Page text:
From a small northwestern observatory…

Finance and economics generally focused on real estate

The death of the fixed rate mortgage

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It might also be called the “death of the easy mortgage”, and will almost certainly be the death of the small-town lender….

The Obama Administration today outlined the broad-stroke strategy for dealing with Fannie Mae and Freddie Mac. They suggest three solutions, all of which basically call for a multi-year wind-down of the two troubled institutions, which have cost taxpayers about $150 Billion in recent years to bail out.

How we got this way has been covered in thousands of articles, blog posts, and even text books. FNMA and FHLMC were set up to provide liquidity to small mortgage lenders (primarily, small-town S&L’s, of which there aren’t many now-a-days). A small-town S&L had a fairly finite pool of deposits, and once they made a few home loans (which were very long in duration), they simply couldn’t loan anymore until those mortgages were paid-off. Worse still, in times of rapidly changing interest rates, low-rate, fixed-rate mortgages didn’t get paid off, but depositors ran for higher-rate money funds. S&L’s were caught in a liquidity trap, and crisis after crisis ensued.
Today, of course, the mortgage lending business is filled with several thosand-pound gorillas with names like Wells Fargo, BofA, and JPMorgan/Chase. These institutions have the muscle to package mortgage pools and sell them off to investors. Why, then, do we have/need FNMA and FHLMC?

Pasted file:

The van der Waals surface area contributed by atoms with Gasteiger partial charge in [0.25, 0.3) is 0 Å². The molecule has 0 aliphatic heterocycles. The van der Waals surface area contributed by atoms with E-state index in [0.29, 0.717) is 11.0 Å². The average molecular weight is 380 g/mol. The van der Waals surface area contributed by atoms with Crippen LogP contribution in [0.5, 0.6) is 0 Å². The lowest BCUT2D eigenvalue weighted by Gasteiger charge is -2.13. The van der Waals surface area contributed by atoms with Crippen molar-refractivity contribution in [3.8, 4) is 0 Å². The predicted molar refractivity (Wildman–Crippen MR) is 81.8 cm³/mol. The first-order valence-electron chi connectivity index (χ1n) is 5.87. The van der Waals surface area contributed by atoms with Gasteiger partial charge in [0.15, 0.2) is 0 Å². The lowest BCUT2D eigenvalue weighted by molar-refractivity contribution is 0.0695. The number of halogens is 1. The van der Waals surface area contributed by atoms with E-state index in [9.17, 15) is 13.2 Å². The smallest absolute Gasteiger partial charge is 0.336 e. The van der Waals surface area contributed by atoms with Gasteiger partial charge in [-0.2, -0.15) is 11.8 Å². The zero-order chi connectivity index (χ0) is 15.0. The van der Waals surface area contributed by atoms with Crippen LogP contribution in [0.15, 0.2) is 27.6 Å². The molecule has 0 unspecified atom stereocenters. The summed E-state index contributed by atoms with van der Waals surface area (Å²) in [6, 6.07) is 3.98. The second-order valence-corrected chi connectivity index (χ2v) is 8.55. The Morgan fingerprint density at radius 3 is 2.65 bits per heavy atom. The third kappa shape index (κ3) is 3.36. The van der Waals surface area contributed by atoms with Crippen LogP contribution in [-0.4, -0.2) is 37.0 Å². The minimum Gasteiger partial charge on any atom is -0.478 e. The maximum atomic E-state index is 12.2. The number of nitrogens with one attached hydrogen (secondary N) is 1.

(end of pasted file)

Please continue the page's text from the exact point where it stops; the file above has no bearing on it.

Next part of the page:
Congress is firmly on the hook for this one. Over the past decade and a half, the F’s were encouraged by Congress to morph into investors of last resort for mortgages that the securities market didn’t want. (It was actually a lot more complicated than that, but you get the general picture, right?) Why didn’t the private sector want these mortgages? Because they knew eventually many of them would go bad — and they did. Congress essentially got what it wanted, a subsidy of home ownership which, unfortunately, wasn’t sustainable.

This deal isn’t done yet, of course. Wait for the long-knives to come out from the Realtors and Home Builder’s lobbies. The current proposal would privatize all housing lending with the exception of FHA/VA lending. To put this in a bit of perspective, today, FHA loans constitute over 50% of housing lending. Back in the “hey-day” of the liquidity run-up, FHA loans were down around 4%. Without the F’s, we’re looking at a privatized mortgage market not far different from what we see out there right now, and that’s fairly unsustainable for the homebuilding industry.

Written by johnkilpatrick

February 11, 2011 at 8:59 am

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